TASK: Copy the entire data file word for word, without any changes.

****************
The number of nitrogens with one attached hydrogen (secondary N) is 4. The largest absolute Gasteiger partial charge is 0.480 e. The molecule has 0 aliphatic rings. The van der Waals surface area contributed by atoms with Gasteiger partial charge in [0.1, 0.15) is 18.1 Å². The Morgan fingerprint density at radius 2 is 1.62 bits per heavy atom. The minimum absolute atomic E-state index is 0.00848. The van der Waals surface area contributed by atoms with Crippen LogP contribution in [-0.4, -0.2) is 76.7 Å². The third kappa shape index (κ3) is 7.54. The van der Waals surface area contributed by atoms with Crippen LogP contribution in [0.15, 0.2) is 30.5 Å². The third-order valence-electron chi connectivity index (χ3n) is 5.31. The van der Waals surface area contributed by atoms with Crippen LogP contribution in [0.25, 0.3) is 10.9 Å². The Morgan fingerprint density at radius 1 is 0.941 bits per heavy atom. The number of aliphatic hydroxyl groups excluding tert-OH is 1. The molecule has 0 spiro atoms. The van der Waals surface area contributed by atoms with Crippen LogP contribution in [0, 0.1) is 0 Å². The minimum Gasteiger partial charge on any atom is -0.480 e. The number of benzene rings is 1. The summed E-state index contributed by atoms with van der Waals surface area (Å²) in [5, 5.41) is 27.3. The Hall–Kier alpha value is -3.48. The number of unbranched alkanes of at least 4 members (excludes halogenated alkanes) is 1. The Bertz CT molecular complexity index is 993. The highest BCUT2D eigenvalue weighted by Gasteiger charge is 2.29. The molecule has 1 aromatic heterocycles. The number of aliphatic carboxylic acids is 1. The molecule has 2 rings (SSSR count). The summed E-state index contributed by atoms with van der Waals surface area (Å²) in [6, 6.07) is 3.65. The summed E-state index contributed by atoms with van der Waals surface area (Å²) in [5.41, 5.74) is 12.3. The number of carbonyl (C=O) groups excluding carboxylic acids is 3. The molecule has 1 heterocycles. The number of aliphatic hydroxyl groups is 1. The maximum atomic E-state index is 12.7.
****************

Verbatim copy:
The number of nitrogens with one attached hydrogen (secondary N) is 4. The largest absolute Gasteiger partial charge is 0.480 e. The molecule has 0 aliphatic rings. The van der Waals surface area contributed by atoms with Gasteiger partial charge in [0.1, 0.15) is 18.1 Å². The Morgan fingerprint density at radius 2 is 1.62 bits per heavy atom. The minimum absolute atomic E-state index is 0.00848. The van der Waals surface area contributed by atoms with Crippen LogP contribution in [-0.4, -0.2) is 76.7 Å². The third kappa shape index (κ3) is 7.54. The van der Waals surface area contributed by atoms with Crippen LogP contribution in [0.15, 0.2) is 30.5 Å². The third-order valence-electron chi connectivity index (χ3n) is 5.31. The van der Waals surface area contributed by atoms with Crippen LogP contribution in [0.25, 0.3) is 10.9 Å². The Morgan fingerprint density at radius 1 is 0.941 bits per heavy atom. The number of aliphatic hydroxyl groups excluding tert-OH is 1. The molecule has 0 spiro atoms. The van der Waals surface area contributed by atoms with Crippen LogP contribution in [0, 0.1) is 0 Å². The minimum Gasteiger partial charge on any atom is -0.480 e. The number of benzene rings is 1. The summed E-state index contributed by atoms with van der Waals surface area (Å²) in [5, 5.41) is 27.3. The Hall–Kier alpha value is -3.48. The number of unbranched alkanes of at least 4 members (excludes halogenated alkanes) is 1. The Bertz CT molecular complexity index is 993. The highest BCUT2D eigenvalue weighted by Gasteiger charge is 2.29. The molecule has 1 aromatic heterocycles. The number of aliphatic carboxylic acids is 1. The molecule has 2 rings (SSSR count). The summed E-state index contributed by atoms with van der Waals surface area (Å²) in [6, 6.07) is 3.65. The summed E-state index contributed by atoms with van der Waals surface area (Å²) in [5.41, 5.74) is 12.3. The number of carbonyl (C=O) groups excluding carboxylic acids is 3. The molecule has 1 heterocycles. The number of aliphatic hydroxyl groups is 1. The maximum atomic E-state index is 12.7.